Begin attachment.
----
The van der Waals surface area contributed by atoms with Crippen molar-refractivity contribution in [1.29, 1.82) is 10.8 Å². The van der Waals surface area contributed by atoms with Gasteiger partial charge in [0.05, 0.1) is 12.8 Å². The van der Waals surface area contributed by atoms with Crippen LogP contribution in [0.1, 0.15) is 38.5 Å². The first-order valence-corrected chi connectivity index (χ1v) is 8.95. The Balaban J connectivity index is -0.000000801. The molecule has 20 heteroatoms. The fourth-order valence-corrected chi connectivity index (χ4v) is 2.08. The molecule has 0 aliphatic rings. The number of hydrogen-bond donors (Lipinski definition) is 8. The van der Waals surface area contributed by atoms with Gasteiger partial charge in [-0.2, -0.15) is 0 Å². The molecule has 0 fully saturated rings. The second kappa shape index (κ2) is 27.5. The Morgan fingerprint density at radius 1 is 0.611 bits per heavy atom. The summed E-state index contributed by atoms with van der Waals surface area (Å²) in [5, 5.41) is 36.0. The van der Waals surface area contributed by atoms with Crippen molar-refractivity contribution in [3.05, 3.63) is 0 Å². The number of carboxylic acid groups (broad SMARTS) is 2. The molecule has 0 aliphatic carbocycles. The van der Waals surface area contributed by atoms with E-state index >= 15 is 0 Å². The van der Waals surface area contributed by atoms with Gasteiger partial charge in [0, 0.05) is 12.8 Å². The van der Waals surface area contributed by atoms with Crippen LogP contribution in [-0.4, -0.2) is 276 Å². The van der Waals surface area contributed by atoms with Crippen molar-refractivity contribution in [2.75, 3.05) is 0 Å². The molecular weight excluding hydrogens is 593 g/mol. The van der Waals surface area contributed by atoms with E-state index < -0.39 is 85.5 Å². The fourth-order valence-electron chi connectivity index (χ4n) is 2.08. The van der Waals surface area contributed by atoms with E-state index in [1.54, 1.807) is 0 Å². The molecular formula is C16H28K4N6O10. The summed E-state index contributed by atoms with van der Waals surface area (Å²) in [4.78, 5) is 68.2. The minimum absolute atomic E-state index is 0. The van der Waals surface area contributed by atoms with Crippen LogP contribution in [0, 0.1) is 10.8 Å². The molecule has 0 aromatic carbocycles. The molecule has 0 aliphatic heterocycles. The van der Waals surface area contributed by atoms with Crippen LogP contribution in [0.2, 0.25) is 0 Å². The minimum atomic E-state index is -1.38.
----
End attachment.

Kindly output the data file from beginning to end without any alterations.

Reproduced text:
The van der Waals surface area contributed by atoms with Crippen molar-refractivity contribution in [1.29, 1.82) is 10.8 Å². The van der Waals surface area contributed by atoms with Gasteiger partial charge in [0.05, 0.1) is 12.8 Å². The van der Waals surface area contributed by atoms with Crippen LogP contribution in [0.1, 0.15) is 38.5 Å². The first-order valence-corrected chi connectivity index (χ1v) is 8.95. The Balaban J connectivity index is -0.000000801. The molecule has 20 heteroatoms. The fourth-order valence-corrected chi connectivity index (χ4v) is 2.08. The molecule has 0 aliphatic rings. The number of hydrogen-bond donors (Lipinski definition) is 8. The van der Waals surface area contributed by atoms with Gasteiger partial charge in [-0.2, -0.15) is 0 Å². The molecule has 0 fully saturated rings. The second kappa shape index (κ2) is 27.5. The Morgan fingerprint density at radius 1 is 0.611 bits per heavy atom. The summed E-state index contributed by atoms with van der Waals surface area (Å²) in [5, 5.41) is 36.0. The van der Waals surface area contributed by atoms with Crippen molar-refractivity contribution in [3.05, 3.63) is 0 Å². The number of carboxylic acid groups (broad SMARTS) is 2. The molecule has 0 aliphatic carbocycles. The van der Waals surface area contributed by atoms with E-state index >= 15 is 0 Å². The van der Waals surface area contributed by atoms with Gasteiger partial charge in [0, 0.05) is 12.8 Å². The van der Waals surface area contributed by atoms with Crippen LogP contribution in [-0.4, -0.2) is 276 Å². The van der Waals surface area contributed by atoms with Crippen molar-refractivity contribution in [2.75, 3.05) is 0 Å². The molecular weight excluding hydrogens is 593 g/mol. The van der Waals surface area contributed by atoms with E-state index < -0.39 is 85.5 Å². The fourth-order valence-electron chi connectivity index (χ4n) is 2.08. The van der Waals surface area contributed by atoms with E-state index in [1.54, 1.807) is 0 Å². The molecular formula is C16H28K4N6O10. The summed E-state index contributed by atoms with van der Waals surface area (Å²) in [4.78, 5) is 68.2. The minimum absolute atomic E-state index is 0. The van der Waals surface area contributed by atoms with Crippen LogP contribution in [0, 0.1) is 10.8 Å². The molecule has 0 aromatic carbocycles. The molecule has 0 aliphatic heterocycles. The van der Waals surface area contributed by atoms with Crippen LogP contribution in [0.2, 0.25) is 0 Å². The minimum atomic E-state index is -1.38.